Pakistan memories: Seven weeks of my life that I will never forget
Cricket aside, England's tour of Pakistan in late 2005 was a resounding success. Well, it was for the fans anyway. The cricketers were busy messing up straightforward run-chases and generally being a bit rubbish on the field while holing themselves up in their hotels off it.
Meanwhile the few fans that made the trip had a marvellous tour and found that the old adage that you don't need alcohol to have a good time was actually true.
The tour began in the October sun with a warm-up game in bustling Rawalpindi, the relative silence of the sparsely-populated purpose-built cricket ground often being filled with the unique sound of huge military helicopters flying overhead on their way to recently earthquake-hit Kashmir.
Things continued in more genteel fashion at the Bagh-e-Jinnah in Lahore where the magnificent parkland setting and old colonial pavilion were augmented by a number of small marquees, one of which saw the 20 or so England fans taking tea with various dignitaries. When we weren't taking tea we might wander round the boundary, find a patch of lush grass and lie out taking in the game and chatting to nearby fielders. It seemed a little unfair that the locals who had come to watch were not allowed beyond the iron railings that surrounded the cricket ground, but they seemed happy just to be watching some free cricket and a couple had brought union jacks as a welcome gesture.
The first Test in Multan was an altogether different affair. Every day, thousands of cricket fans made their way out of the dusty city to the big stadium with the strange curving roofs. If you watch that game on the television it looks like there is hardly anyone there, the sun reflecting off the bare concrete terraces. Yet when Pakistan hit a boundary or take a wicket you can hear the roar of the crowd, most of whom, wanting to avoid the merciless sun, were all jammed together in the shade in the upper parts of the stands. The good humour and friendly nature of the locals added to the occasion and everyone got along famously while supping tea to keep hydrated. The city of Multan was fascinating. A city with few modern buildings and few cars it had a truly ancient feel to it. Carts pulled by donkeys were a regular sight on the crumbling roads while the majority of people got around on foot. Certainly no gridlocked traffic like you see in many Asian cities. In the evenings we would sit around the hotel cloisters drinking tea, before wandering to a local open air restaurant, set in a picturesque courtyard hidden from the street. We would while away two or three hours ordering various dishes, most of which contained large chunks of meat that had been cooked on the huge flaming grill at the front where we had entered.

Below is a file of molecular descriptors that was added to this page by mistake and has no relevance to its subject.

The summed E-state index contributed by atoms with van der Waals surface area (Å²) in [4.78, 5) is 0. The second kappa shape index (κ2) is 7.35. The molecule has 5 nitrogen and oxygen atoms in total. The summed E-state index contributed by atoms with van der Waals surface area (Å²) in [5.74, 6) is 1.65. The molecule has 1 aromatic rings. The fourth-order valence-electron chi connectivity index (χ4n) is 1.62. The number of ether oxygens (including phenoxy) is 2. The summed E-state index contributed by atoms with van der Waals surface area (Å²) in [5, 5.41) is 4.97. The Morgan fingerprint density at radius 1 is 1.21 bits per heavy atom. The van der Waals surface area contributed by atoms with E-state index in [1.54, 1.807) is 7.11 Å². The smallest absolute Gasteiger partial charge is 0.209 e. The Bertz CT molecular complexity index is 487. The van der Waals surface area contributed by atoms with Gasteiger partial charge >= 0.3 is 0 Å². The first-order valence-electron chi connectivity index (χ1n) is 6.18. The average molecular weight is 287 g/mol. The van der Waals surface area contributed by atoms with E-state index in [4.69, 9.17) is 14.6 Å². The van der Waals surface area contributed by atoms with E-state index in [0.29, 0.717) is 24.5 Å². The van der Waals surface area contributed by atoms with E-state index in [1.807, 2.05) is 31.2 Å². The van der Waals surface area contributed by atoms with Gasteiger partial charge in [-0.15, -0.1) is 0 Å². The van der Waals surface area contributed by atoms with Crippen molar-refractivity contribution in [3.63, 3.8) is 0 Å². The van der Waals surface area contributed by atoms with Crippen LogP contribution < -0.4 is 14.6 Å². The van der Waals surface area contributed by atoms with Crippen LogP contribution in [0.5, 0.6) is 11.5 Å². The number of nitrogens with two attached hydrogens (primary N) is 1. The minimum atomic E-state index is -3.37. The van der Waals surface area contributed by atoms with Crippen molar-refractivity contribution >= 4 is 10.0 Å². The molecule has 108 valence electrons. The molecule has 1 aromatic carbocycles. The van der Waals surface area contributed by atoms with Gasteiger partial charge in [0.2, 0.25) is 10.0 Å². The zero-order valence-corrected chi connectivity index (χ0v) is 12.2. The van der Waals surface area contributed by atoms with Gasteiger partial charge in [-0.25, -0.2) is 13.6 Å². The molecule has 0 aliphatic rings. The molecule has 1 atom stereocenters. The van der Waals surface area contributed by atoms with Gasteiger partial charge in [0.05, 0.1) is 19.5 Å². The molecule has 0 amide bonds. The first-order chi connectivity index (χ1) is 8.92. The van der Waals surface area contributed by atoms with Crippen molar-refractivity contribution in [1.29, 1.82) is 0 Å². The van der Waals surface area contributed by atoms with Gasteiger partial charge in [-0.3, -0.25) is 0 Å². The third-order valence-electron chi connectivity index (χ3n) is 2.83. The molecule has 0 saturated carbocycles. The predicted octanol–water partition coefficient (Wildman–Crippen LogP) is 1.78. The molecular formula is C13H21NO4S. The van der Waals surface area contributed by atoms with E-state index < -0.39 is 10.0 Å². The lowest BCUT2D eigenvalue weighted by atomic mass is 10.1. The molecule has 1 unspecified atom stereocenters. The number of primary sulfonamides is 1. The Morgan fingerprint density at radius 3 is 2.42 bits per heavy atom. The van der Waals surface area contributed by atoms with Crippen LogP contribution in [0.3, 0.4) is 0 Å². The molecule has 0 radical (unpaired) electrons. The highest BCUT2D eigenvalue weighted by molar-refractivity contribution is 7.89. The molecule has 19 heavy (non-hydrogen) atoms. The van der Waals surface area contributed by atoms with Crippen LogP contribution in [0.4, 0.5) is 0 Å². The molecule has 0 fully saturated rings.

The second Test saw us in Faisalabad, where in an effort to find the cheapest hotel in town myself and a friend ended up in a small hotel accessed through a carpet shop for a pound a night. You did not get much for your pound. Two rudimentary beds, an electric light and the neighbouring toilet being a hole in the floor. Hot water was brought in a bucket by the friendly staff when requested as were plenteous cups of tea. We were by the clock tower, which is slap bang in the middle of the city and from which radiate the streets that make up a union jack pattern. Those colonial planners eh?! Our evenings were spent wandering the busy streets occasionally stopping for tea at a street side stall. One odd thing we did encounter in Faisalabad was the practice of taking a bird out of a cage while you were drinking your tea and stroking it. You could choose any bird, most of them were fairly small thrush-looking chaps, and hold it in your hands while chatting to your friends over a cuppa. Strangely the birds never tried to fly off.
The third Test was back in Lahore, this time at the Gadaffi Stadium which, from where we were staying in the old city, needed reaching every morning in the back of a pick-up truck that had been turned into a rudimentary taxi with the aid of benches down the sides. Evenings in Lahore were spent in Food Street, a pedestrianised thoroughfare several hundred yards long teeming with diners. Most of the establishments consisted of grills and ovens that were on display so you could see the chefs in action, lots of meat hanging ready to be cooked and tables that spilled out into the street. Apart from eating, the main pastime was people-watching. The residents of Lahore seemed to love dressing up in their finest togs in order to be seen out and about in Food Street. Although a very appropriate name for a street that sells food, I always felt it deserved a better name as an evening spent there was always an event in itself.
Other highlights of Pakistan included the beach in Karachi, where you could ride a camel or a white horse, the markets of Peshawar and a journey through the tribal areas complete with armed guard to the top of the Khyber Pass.
It is a great shame that cricket teams no longer tour Pakistan and this is unlikely to change any time soon, but that trip is certainly seven weeks of my life that I will never forget.
Andy Clark is the editor of the Corridor of Uncertainty fanzine, the next issue of which will be available during England's upcoming tour of South Africa.